By Gavin Lambe-Murphy • 07 May 2020 • 0:13
As a child, my mother instilled the importance of kindness, to myself and my brother. I remember her telling us, that if someone is rude, be kind back to them, as they deserve our help. They deserve kindness the most. We were taught to treat everyone equally, and I like to think that I do.
There are many forms of kindness, the most powerful, being kindness that requires nothing in return. Kindness that doesn’t require a fanfare or rounds of applause. Kindness that goes on, each day, all over the world and keeps the earth’s heart pumping. As the lockdown continued, I was inundated by requests from people asking me to join their charities or help out in some way. I was shocked by the number of people who contacted me – mainly via social media – some pretty aggressively, as if what they were asking me to do was an order, rather than a request. To those I don’t know that contacted me, I offer a tip – If you want to be taken seriously, a private message at Facebook explaining why I “must” do something, or “need” to help, isn’t the way to go.
Since moving to Marbella, I befriended a guy called Jesus. We met one very hot day last year when he was sheltering under a tree from the sweltering afternoon sun. We spoke, and he explained he was living rough. He wouldn’t accept any money, the offer of a beer, or anything at all. Days later, I spotted him again and decided that perhaps he would feel better about things if I just dropped a small bag of groceries with him, and left it at that. So, that’s what I did. I selected some basic stuff – bread, water, cheese and fruit. I also picked up a toothbrush, toothpaste and hand wipes. He stood up and hugged me.
There on a quiet street in Marbella, two strangers became friends, and have remained friends. We catch up during the week and have a coffee. He makes sure I’m okay, and I do the same for him. Of course, lockdown meant we weren’t able to see each other so much. I must say, I missed his wit and his company. I hadn’t seen him in almost a month, and I worried about him. Then, as I was going to the supermarket, I spotted him and returned to surprise him with some goodies. We chatted briefly and promised to catch up properly once we can. My friend took a photo from the car, and I posted it to Facebook, as a simple, gentle reminder to be kind. Some people claimed I was looking for attention, while others told me that they do similar things.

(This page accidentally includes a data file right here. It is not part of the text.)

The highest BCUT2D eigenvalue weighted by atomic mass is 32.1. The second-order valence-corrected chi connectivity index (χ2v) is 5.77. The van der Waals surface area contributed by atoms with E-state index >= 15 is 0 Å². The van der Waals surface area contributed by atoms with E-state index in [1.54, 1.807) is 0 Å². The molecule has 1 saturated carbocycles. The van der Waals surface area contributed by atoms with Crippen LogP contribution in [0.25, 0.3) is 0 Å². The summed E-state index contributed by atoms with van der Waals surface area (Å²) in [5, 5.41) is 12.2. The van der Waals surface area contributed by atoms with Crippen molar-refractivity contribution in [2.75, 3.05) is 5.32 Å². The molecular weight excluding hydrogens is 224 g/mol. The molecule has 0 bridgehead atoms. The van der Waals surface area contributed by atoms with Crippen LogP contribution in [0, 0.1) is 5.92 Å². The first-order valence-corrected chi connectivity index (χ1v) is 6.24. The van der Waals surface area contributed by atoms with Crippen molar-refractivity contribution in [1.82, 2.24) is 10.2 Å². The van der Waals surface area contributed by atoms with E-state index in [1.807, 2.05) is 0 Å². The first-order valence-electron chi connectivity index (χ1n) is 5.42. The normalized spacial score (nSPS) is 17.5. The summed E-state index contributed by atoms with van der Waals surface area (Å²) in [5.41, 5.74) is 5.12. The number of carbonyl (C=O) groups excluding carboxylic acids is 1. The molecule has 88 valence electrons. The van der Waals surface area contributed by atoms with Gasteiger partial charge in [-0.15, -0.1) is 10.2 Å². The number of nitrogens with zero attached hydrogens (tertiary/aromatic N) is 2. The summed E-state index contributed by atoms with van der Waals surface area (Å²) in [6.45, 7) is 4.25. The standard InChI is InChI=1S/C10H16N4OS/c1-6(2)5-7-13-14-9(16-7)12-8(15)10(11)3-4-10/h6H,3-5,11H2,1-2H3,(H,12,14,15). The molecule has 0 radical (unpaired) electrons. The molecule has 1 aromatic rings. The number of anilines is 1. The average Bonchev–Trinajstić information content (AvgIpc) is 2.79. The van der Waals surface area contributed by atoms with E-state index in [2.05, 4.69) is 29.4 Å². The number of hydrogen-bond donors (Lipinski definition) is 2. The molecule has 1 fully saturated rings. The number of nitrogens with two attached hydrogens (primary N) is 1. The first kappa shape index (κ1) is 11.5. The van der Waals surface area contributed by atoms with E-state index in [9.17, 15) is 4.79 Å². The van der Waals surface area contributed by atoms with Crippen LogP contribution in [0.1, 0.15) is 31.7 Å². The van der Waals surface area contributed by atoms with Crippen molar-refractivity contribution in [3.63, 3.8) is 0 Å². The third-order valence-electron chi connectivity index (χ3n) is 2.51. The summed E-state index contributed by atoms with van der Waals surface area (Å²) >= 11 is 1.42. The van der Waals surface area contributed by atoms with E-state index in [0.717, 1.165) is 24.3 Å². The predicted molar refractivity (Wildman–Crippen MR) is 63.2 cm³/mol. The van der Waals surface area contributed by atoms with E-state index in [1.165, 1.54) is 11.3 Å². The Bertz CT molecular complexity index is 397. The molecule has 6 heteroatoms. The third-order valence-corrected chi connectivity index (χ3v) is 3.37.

For many years, I was involved with many charities, sitting on committees to organise glamorous balls and parties. As I sat in the weekly meetings for these events, I lost my mind. Sitting around discussing how to make their event the best. Wasting time drinking Martinis, discussing guest-lists. I’m aware these events raise serious money, but they bore me. I’ve attended so many, and each time it’s the same thing, people hoping to be photographed for Tatler, or whatever publication is present. As if a photo in a glossy magazine is their reward for their charitable efforts. As if the photograph is their round of applause. As for me seeking attention, trust me, I’ve never had any problem getting it. Most of the time for the wrong reasons, but attention is something I’ve become used to. I do what I do, simply because it feels right. As for applause, save it for real heroes, like the frontline staff who have battled on through this sad time. They deserve our applause. In fact, they deserve so much more.
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